Washington — NPR is demanding answers from the State Department after one of its reporters was dropped from Secretary of State Mike Pompeo's five-country trip through Europe and Central Asia in the wake of a contentious exchange he had with NPR host Mary Louise Kelly.
John Lansing, NPR's president and CEO, and Nancy Barnes, its senior vice president of news and editorial director, sent the State Department a letter Tuesday asking Pompeo to confirm whether diplomatic correspondent Michele Kelemen was removed from the trip and whether she or any other NPR reporters will be excluded from future official trips with the secretary.
The NPR leaders also want the State Department to explain its justification dropping Kelemen from the trip and reverse the move.
Kelemen was designated by the State Department Correspondents' Association in early January to serve as the radio pool reporter during Pompeo's swing through Europe and Central Asia, documenting and disseminating information to other radio reporters not traveling with the secretary. She also received information about the trip from the State Department's press office.
"By this letter, we are providing you an opportunity both to explain and reverse any decision to remove Ms. Kelemen as the radio pool reporter for the trip," Lansing and Barnes wrote to Pompeo and Marik String, a department legal adviser. "If we do not receive a satisfactory response from you justifying this decision before tomorrow, when the trip is scheduled to depart, we, like the SDCA, will have no choice but to conclude that Ms. Kelemen was removed from the trip in retaliation for the content of NPR's reporting."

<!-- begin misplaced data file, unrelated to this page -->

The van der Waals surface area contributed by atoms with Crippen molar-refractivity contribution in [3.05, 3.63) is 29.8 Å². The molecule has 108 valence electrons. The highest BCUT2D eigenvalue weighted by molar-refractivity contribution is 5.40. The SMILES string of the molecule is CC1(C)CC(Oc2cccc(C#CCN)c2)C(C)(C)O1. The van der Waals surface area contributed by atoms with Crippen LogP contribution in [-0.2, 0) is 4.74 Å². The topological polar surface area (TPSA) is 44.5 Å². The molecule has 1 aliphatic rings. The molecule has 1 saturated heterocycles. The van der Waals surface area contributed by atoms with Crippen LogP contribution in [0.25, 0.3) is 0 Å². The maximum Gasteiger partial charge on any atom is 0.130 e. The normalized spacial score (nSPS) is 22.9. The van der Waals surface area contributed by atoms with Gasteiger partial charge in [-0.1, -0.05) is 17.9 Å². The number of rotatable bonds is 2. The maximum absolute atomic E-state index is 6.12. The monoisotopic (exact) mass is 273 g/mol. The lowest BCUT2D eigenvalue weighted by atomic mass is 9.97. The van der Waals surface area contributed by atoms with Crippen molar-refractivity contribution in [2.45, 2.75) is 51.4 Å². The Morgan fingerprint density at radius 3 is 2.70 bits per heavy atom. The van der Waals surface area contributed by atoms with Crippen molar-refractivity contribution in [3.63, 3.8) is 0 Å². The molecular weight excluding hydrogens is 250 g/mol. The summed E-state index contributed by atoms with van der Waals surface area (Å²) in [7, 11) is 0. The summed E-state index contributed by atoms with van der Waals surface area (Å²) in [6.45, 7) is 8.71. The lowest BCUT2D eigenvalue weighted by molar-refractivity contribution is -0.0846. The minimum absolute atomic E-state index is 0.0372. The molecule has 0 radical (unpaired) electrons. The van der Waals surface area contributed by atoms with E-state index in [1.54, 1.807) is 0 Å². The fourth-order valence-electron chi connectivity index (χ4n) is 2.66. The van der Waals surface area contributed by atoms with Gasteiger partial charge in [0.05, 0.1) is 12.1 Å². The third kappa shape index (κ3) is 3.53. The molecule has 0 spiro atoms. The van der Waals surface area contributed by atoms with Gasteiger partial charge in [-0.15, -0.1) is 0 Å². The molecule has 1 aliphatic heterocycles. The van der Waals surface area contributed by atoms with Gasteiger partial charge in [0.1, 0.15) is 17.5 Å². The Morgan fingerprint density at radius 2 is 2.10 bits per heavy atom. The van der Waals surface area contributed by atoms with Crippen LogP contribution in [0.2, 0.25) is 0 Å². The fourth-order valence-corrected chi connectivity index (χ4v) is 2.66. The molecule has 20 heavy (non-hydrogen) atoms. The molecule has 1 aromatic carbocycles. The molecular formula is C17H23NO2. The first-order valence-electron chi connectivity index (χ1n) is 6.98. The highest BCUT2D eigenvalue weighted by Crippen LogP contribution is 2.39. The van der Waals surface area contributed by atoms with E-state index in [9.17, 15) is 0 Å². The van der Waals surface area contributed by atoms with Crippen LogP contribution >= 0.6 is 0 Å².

The State Department's move to deny Kelemen a seat on Pompeo's plane came after NPR aired an interview between Kelly and Pompeo on Friday, during which he objected to questions Kelly asked about Ukraine and former U.S. Ambassador Marie Yovanovitch, who was abruptly recalled from her post in Kiev last year.
Kelly, co-host of NPR's "All Things Considered," said that after Pompeo ended the interview, she was called into his private living room at the State Department where he shouted and swore at her, and demanded she locate Ukraine on an unlabeled map.
On Saturday, Pompeo released a statement accusing Kelly of lying and said her decision to share the details of their interaction was "shameful."
It was after the State Department published its statement that Kelemen received word from the agency that she had been removed from Pompeo's trip.
The decision prompted criticism from the State Department Correspondents' Association and the White House Correspondents' Association, both of which defended Kelemen and NPR and said it was evident the move was retaliatory.
"The State Department's apparent attempt to take punitive action against a news outlet for its reporting is outrageous and contrary to American values," the White House Correspondents' Association said in a statement.
Pompeo departed Washington on Wednesday morning for the trip to the United Kingdom, Ukraine, Belarus, Kazakhstan and Uzbekistan, and will return February 4.